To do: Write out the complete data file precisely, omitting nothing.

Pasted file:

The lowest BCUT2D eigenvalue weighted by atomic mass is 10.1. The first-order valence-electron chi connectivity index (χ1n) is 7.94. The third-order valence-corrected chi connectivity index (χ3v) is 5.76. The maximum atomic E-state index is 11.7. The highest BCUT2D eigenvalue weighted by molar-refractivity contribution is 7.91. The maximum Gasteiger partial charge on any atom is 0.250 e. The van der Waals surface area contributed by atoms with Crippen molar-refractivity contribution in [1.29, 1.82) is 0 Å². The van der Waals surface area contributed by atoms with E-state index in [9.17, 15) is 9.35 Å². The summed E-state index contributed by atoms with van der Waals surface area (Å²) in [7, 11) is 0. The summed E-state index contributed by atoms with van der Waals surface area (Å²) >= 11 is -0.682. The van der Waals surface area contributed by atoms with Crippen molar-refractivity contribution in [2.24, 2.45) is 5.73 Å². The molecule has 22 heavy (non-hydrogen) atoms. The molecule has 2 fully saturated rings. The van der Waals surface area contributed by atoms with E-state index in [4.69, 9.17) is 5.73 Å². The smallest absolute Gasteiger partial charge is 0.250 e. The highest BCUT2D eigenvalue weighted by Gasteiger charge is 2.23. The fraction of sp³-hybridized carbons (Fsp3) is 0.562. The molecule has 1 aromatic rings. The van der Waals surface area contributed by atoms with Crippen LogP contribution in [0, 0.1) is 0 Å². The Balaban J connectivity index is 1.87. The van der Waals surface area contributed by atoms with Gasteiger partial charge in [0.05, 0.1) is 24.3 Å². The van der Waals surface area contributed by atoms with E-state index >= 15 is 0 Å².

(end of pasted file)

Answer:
The lowest BCUT2D eigenvalue weighted by atomic mass is 10.1. The first-order valence-electron chi connectivity index (χ1n) is 7.94. The third-order valence-corrected chi connectivity index (χ3v) is 5.76. The maximum atomic E-state index is 11.7. The highest BCUT2D eigenvalue weighted by molar-refractivity contribution is 7.91. The maximum Gasteiger partial charge on any atom is 0.250 e. The van der Waals surface area contributed by atoms with Crippen molar-refractivity contribution in [1.29, 1.82) is 0 Å². The van der Waals surface area contributed by atoms with E-state index in [9.17, 15) is 9.35 Å². The summed E-state index contributed by atoms with van der Waals surface area (Å²) in [7, 11) is 0. The summed E-state index contributed by atoms with van der Waals surface area (Å²) >= 11 is -0.682. The van der Waals surface area contributed by atoms with Crippen molar-refractivity contribution in [2.24, 2.45) is 5.73 Å². The molecule has 22 heavy (non-hydrogen) atoms. The molecule has 2 fully saturated rings. The van der Waals surface area contributed by atoms with E-state index in [4.69, 9.17) is 5.73 Å². The smallest absolute Gasteiger partial charge is 0.250 e. The highest BCUT2D eigenvalue weighted by Gasteiger charge is 2.23. The fraction of sp³-hybridized carbons (Fsp3) is 0.562. The molecule has 1 aromatic rings. The van der Waals surface area contributed by atoms with Crippen LogP contribution in [0, 0.1) is 0 Å². The Balaban J connectivity index is 1.87. The van der Waals surface area contributed by atoms with Gasteiger partial charge in [0.05, 0.1) is 24.3 Å². The van der Waals surface area contributed by atoms with E-state index >= 15 is 0 Å².